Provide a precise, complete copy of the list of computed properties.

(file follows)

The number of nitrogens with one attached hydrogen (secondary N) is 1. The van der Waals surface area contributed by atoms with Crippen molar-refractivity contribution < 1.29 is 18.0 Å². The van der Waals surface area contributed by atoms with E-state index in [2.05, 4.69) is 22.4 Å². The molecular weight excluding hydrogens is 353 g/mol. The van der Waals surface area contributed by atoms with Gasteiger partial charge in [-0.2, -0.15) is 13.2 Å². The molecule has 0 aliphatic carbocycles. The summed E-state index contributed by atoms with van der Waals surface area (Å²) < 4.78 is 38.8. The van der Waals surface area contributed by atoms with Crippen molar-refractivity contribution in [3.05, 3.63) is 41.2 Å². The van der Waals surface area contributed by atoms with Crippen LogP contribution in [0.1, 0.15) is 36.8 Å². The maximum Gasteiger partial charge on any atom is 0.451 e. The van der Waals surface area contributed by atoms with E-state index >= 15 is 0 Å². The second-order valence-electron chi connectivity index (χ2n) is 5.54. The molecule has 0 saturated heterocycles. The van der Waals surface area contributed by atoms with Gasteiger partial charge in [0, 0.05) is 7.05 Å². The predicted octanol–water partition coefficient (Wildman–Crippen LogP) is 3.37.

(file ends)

The number of nitrogens with one attached hydrogen (secondary N) is 1. The van der Waals surface area contributed by atoms with Crippen molar-refractivity contribution < 1.29 is 18.0 Å². The van der Waals surface area contributed by atoms with E-state index in [2.05, 4.69) is 22.4 Å². The molecular weight excluding hydrogens is 353 g/mol. The van der Waals surface area contributed by atoms with Gasteiger partial charge in [-0.2, -0.15) is 13.2 Å². The molecule has 0 aliphatic carbocycles. The summed E-state index contributed by atoms with van der Waals surface area (Å²) < 4.78 is 38.8. The van der Waals surface area contributed by atoms with Crippen molar-refractivity contribution in [3.05, 3.63) is 41.2 Å². The van der Waals surface area contributed by atoms with Crippen LogP contribution in [0.1, 0.15) is 36.8 Å². The maximum Gasteiger partial charge on any atom is 0.451 e. The van der Waals surface area contributed by atoms with E-state index >= 15 is 0 Å². The second-order valence-electron chi connectivity index (χ2n) is 5.54. The molecule has 0 saturated heterocycles. The van der Waals surface area contributed by atoms with Gasteiger partial charge in [0, 0.05) is 7.05 Å². The predicted octanol–water partition coefficient (Wildman–Crippen LogP) is 3.37.